My office evaluated a Blade a little while back, since we were in the market for a new build machine to replace an aging Dell PowerEdge (dual P3-400). The Blade performed very well and was rock solid running Debian 2.2r3 (upgraded to kernel 2.4.15). However, there was little to distinguish the Blade from most of its cheaper competitors, besides its easy upgradeability. We ran some benchmarks with the department next door, and their Compaq server blew the Blade out of the water, even though they both had identical CPUs. The Blade was also kind of pokey at 3-D rendering; we think the network cards that it came with were a bit underpowered. (We use a nice 3com 10/100 switch so normally, fast streaming data coming from the server flies down the pipe.)

    Overall we came to the conclusion that the Blades were novel, but overpriced and underpowered, at least for our needs. But organizations who can afford to pay extra and get very little for it won't mind the Blades.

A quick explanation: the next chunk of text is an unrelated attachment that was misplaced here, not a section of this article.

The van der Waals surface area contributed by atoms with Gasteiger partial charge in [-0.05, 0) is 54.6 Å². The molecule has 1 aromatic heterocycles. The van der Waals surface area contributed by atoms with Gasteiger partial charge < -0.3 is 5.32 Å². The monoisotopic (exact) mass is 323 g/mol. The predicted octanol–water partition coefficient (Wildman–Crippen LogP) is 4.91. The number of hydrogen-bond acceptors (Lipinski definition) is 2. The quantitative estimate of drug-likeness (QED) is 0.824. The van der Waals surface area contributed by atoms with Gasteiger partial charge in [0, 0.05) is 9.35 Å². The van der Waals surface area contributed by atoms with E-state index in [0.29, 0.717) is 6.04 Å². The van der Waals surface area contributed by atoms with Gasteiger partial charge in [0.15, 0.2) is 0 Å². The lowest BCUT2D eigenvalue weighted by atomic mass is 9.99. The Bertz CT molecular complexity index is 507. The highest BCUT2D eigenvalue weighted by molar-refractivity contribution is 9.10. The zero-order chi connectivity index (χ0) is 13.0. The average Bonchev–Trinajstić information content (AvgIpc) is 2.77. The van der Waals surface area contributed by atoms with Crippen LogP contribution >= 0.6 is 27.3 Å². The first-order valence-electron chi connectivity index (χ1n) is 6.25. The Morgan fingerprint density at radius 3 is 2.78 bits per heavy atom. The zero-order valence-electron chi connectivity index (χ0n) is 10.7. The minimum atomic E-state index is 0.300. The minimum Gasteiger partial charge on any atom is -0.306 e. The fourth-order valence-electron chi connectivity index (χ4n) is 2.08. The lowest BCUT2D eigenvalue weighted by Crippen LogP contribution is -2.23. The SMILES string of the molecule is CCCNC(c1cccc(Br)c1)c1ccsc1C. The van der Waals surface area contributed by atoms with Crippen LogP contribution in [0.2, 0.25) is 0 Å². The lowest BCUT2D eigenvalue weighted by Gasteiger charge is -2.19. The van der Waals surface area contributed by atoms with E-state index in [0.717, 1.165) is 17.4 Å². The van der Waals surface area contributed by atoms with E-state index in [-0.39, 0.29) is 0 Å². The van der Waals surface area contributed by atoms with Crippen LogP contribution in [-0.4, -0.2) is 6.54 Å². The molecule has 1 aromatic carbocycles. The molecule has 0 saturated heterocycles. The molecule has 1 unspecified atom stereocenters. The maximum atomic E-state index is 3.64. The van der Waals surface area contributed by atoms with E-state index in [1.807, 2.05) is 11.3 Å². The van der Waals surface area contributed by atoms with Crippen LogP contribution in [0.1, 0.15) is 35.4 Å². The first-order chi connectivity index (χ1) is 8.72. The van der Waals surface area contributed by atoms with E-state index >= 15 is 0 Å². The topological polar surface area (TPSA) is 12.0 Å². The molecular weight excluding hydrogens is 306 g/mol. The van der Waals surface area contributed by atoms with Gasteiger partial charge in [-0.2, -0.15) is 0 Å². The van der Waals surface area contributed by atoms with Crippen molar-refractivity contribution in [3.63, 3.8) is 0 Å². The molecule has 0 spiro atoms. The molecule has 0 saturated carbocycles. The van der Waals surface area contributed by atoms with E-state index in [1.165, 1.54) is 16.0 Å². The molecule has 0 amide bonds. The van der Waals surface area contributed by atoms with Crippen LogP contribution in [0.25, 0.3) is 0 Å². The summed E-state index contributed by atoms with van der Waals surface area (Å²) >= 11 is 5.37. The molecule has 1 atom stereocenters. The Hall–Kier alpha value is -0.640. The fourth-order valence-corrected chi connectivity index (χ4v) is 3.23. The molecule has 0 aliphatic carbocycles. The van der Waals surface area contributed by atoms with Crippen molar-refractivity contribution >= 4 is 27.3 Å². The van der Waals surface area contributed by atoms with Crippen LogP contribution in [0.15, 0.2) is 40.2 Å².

df

  • by chris.dag (22141) on Wednesday December 05, 2001 @12:17PM (#2659927) Homepage
    The biggest problem I have with these systems (and the ones from RLX) is that they put cheezy laptop hard disks on the blades. The not-so-fast 4300 RPM drives or whatever they are using now are simply not fast enough for I/O intensive tasks.

    I'll stick to standard high density rackmounts for my cluster projects that need better local disk IO.

    my $.02 of course

    • The biggest problem I have with these systems (and the ones from RLX) is that they put cheezy laptop hard disks on the blades. The not-so-fast 4300 RPM drives or whatever they are using now are simply not fast enough for I/O intensive tasks


      One of my good friends works as a chip designer for Dell. We were talking over beers last weekend about how Dell is coming out with the same thing soon, only with the option of having either the cheezy laptop drives OR a normal sized SCSI drive. You'll be able to choose between density or speed.
    • The one pictured on the HP site looks like a real snoozer [ibm.com], especialy with the 12ms access time.
    • Why not just skip placing the frigging IDE or SCSI hardrive in case? Get a FDDI daughter unit so you don't have to sacrifice density plus less heat.